Mitigating DeFi Risk

Smart Contract Audits

While insurance will mitigate the aftermath of the black swan, a diverse range of smart contract audits will reduce the chances of a hack in the first place. Having a third-party professional team audit and verify the security of the contract on a recurring basis, especially after an upgrade, should be a top priority for DeFi projects across the board. Some of the biggest auditing firms in the space today include ConsenSys, New Alchemy, ChainSafe, QuantStamp, and Audithor.

Smart Contract Insurance

As we can begin to see, there’s an increasing likelihood that DeFi faces some degree of a black swan event where capital locked in a prominent money protocol is compromised. Anytime a new web3 concept takes the community by storm and experiences rapid growth, it reaches an unsustainable rate where the encompassing ecosystem ultimately implodes. The proliferation of DeFi will likely be no different.

Fortunately, the ecosystem has matured a fair amount over the past few years and there are now some opportunities to mitigate the risk – largely through insurance. With the increasing amount of value locked in smart contracts, it would be wise for individual investors and token projects to insure the value locked. By doing so, the effects of the black swan event will be mitigated for the keen investors who insure their capital.

One smart contract insurance project, Nexus Mutual, leverages a bonding curve (hence the brief introduction above) to establish a capital pool for covering smart contracts in the case that they are compromised. Users can purchase insurance covers for a specified period of time by using ETH or DAI. Once the cover is purchased, the assets are added to the capital pool, increasing the price of its native token NXM. As more covers are purchased (and they expire), the capital pool increases and drives an increasing amount of value to the underlying token.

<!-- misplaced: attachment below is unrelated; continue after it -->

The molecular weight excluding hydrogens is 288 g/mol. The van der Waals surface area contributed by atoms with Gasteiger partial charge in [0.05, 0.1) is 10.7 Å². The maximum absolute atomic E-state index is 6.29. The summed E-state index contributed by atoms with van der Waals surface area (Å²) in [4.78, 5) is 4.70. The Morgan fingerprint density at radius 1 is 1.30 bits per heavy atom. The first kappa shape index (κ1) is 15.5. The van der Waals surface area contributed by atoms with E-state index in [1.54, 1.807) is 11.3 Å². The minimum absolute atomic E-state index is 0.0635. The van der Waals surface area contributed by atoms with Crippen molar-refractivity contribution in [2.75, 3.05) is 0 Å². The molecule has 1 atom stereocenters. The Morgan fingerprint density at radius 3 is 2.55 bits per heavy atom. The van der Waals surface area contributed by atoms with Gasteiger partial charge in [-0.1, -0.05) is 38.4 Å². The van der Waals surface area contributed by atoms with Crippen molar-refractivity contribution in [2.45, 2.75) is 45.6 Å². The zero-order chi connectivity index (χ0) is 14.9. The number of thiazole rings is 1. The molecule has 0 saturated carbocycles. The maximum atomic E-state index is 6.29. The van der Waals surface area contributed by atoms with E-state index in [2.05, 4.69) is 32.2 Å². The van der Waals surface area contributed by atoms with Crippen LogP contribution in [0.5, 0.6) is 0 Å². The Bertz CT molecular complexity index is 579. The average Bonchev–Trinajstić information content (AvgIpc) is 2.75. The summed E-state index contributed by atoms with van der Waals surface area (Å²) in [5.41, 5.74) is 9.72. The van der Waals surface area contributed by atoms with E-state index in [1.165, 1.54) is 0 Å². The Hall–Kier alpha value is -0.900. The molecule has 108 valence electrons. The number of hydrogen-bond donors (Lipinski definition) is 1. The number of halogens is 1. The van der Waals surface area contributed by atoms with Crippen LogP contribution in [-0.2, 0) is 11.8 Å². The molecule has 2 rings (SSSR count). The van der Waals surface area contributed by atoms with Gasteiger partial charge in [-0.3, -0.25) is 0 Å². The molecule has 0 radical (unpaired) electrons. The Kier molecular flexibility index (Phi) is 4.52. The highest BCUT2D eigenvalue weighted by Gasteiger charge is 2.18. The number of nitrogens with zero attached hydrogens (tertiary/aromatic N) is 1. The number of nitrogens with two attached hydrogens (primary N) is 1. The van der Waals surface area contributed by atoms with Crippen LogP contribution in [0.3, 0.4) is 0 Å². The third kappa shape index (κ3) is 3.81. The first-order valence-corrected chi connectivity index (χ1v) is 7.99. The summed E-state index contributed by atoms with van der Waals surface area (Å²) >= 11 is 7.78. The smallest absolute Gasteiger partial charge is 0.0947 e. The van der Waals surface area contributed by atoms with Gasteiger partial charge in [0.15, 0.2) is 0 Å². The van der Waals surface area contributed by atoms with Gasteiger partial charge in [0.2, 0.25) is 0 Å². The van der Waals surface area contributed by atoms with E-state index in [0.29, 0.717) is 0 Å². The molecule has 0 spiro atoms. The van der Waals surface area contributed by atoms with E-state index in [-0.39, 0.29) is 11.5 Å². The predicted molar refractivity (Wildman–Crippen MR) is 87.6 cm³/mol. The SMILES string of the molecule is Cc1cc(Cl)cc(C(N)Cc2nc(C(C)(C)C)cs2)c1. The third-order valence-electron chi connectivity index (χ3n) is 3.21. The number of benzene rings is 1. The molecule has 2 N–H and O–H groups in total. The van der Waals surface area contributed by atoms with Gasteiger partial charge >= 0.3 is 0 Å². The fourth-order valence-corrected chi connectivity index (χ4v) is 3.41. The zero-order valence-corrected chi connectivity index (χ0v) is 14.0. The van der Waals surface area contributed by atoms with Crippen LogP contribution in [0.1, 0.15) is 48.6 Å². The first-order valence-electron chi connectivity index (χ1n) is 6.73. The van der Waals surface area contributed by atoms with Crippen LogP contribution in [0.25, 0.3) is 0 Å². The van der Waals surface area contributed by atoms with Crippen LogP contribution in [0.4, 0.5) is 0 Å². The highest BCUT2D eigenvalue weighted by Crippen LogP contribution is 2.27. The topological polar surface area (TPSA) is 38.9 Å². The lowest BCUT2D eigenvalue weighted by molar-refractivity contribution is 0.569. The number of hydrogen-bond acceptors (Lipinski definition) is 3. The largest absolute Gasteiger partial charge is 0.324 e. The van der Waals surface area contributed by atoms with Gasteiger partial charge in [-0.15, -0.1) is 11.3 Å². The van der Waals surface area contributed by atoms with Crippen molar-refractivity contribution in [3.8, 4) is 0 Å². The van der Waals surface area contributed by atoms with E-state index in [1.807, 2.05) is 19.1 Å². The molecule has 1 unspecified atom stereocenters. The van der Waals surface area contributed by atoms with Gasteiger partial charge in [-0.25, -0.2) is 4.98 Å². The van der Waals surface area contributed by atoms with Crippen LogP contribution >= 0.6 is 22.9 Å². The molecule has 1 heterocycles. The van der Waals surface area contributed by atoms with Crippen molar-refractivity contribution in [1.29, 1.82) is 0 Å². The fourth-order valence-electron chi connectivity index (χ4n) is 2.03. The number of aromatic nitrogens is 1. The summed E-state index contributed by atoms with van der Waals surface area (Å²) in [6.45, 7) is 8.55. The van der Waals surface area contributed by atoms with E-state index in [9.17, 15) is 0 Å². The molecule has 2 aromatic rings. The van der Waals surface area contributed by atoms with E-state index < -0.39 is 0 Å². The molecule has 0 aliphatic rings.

Using history as an indicator, DeFi is likely to experience a black swan event where millions or billions in locked capital is compromised. With complex smart contract code distributed over dozens of different money protocols, mistakes can happen. Moreover, the accelerated growth in DeFi indicates something is likely to break sooner versus later.

However, DeFi can mitigate the inevitable through a diligent and diverse amount of smart contract audits while also purchasing insurance on the value locked by the encompassing money protocols.

Despite my personal, long-term bullish stance on decentralize finance and the implications it may have on global finance, in the wise words of Ryan Selkis:

“Everything interesting has to have its collapse.”